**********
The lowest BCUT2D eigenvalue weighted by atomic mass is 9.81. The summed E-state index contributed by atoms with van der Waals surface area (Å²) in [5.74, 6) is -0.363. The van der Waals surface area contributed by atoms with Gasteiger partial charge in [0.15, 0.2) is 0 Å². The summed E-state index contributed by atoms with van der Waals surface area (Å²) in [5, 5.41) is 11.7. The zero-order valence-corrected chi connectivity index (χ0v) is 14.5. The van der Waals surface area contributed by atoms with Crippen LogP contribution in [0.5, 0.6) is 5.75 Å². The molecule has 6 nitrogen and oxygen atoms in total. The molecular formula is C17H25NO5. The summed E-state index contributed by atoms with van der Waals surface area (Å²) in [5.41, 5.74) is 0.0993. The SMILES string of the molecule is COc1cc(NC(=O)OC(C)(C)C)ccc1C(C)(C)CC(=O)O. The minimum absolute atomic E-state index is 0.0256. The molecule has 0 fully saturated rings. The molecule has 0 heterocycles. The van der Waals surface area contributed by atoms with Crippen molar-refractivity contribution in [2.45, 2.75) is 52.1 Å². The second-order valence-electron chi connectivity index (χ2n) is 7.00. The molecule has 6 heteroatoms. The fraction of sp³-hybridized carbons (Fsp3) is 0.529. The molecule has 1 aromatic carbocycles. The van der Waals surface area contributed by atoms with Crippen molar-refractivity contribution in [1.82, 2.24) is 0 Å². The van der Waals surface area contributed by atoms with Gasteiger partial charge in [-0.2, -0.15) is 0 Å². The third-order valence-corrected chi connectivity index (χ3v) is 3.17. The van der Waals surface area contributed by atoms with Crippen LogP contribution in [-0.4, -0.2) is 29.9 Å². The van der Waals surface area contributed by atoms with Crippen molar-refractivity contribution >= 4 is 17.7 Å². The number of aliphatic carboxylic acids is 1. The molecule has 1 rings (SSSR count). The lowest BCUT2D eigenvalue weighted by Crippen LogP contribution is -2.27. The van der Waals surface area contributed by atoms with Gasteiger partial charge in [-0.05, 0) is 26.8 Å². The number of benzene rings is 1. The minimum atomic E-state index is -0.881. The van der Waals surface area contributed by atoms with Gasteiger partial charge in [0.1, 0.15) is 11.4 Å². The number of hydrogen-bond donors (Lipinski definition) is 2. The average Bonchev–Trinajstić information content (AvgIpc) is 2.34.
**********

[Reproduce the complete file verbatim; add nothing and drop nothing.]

The lowest BCUT2D eigenvalue weighted by atomic mass is 9.81. The summed E-state index contributed by atoms with van der Waals surface area (Å²) in [5.74, 6) is -0.363. The van der Waals surface area contributed by atoms with Gasteiger partial charge in [0.15, 0.2) is 0 Å². The summed E-state index contributed by atoms with van der Waals surface area (Å²) in [5, 5.41) is 11.7. The zero-order valence-corrected chi connectivity index (χ0v) is 14.5. The van der Waals surface area contributed by atoms with Crippen LogP contribution in [0.5, 0.6) is 5.75 Å². The molecule has 6 nitrogen and oxygen atoms in total. The molecular formula is C17H25NO5. The summed E-state index contributed by atoms with van der Waals surface area (Å²) in [5.41, 5.74) is 0.0993. The SMILES string of the molecule is COc1cc(NC(=O)OC(C)(C)C)ccc1C(C)(C)CC(=O)O. The minimum absolute atomic E-state index is 0.0256. The molecule has 0 fully saturated rings. The molecule has 0 heterocycles. The van der Waals surface area contributed by atoms with Crippen molar-refractivity contribution in [2.45, 2.75) is 52.1 Å². The second-order valence-electron chi connectivity index (χ2n) is 7.00. The molecule has 6 heteroatoms. The fraction of sp³-hybridized carbons (Fsp3) is 0.529. The molecule has 1 aromatic carbocycles. The van der Waals surface area contributed by atoms with Crippen molar-refractivity contribution in [1.82, 2.24) is 0 Å². The van der Waals surface area contributed by atoms with Gasteiger partial charge in [-0.2, -0.15) is 0 Å². The third-order valence-corrected chi connectivity index (χ3v) is 3.17. The van der Waals surface area contributed by atoms with Crippen LogP contribution in [-0.4, -0.2) is 29.9 Å². The van der Waals surface area contributed by atoms with Crippen molar-refractivity contribution >= 4 is 17.7 Å². The number of aliphatic carboxylic acids is 1. The molecule has 1 rings (SSSR count). The lowest BCUT2D eigenvalue weighted by Crippen LogP contribution is -2.27. The van der Waals surface area contributed by atoms with Gasteiger partial charge in [-0.05, 0) is 26.8 Å². The number of benzene rings is 1. The minimum atomic E-state index is -0.881. The van der Waals surface area contributed by atoms with Gasteiger partial charge in [0.1, 0.15) is 11.4 Å². The number of hydrogen-bond donors (Lipinski definition) is 2. The average Bonchev–Trinajstić information content (AvgIpc) is 2.34.